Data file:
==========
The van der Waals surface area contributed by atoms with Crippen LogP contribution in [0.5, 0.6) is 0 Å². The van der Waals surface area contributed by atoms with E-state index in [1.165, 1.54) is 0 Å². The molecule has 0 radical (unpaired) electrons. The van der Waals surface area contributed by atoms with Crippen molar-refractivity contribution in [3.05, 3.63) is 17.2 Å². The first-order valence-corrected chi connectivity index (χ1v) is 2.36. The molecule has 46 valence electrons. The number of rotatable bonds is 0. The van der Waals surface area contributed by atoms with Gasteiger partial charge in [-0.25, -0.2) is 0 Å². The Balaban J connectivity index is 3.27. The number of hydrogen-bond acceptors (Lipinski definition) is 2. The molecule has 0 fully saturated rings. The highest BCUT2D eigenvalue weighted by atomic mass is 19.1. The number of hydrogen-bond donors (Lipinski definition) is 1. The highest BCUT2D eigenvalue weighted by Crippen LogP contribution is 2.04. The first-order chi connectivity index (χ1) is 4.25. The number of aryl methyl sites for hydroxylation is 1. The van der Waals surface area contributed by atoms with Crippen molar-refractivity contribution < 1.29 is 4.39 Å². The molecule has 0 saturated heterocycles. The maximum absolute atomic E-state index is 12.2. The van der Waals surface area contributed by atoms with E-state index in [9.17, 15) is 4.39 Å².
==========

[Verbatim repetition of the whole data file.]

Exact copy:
The van der Waals surface area contributed by atoms with Crippen LogP contribution in [0.5, 0.6) is 0 Å². The van der Waals surface area contributed by atoms with E-state index in [1.165, 1.54) is 0 Å². The molecule has 0 radical (unpaired) electrons. The van der Waals surface area contributed by atoms with Crippen molar-refractivity contribution in [3.05, 3.63) is 17.2 Å². The first-order valence-corrected chi connectivity index (χ1v) is 2.36. The molecule has 46 valence electrons. The number of rotatable bonds is 0. The van der Waals surface area contributed by atoms with Gasteiger partial charge in [-0.25, -0.2) is 0 Å². The Balaban J connectivity index is 3.27. The number of hydrogen-bond acceptors (Lipinski definition) is 2. The molecule has 0 fully saturated rings. The highest BCUT2D eigenvalue weighted by atomic mass is 19.1. The number of hydrogen-bond donors (Lipinski definition) is 1. The highest BCUT2D eigenvalue weighted by Crippen LogP contribution is 2.04. The first-order chi connectivity index (χ1) is 4.25. The number of aryl methyl sites for hydroxylation is 1. The van der Waals surface area contributed by atoms with Crippen molar-refractivity contribution < 1.29 is 4.39 Å². The molecule has 0 saturated heterocycles. The maximum absolute atomic E-state index is 12.2. The van der Waals surface area contributed by atoms with E-state index in [9.17, 15) is 4.39 Å².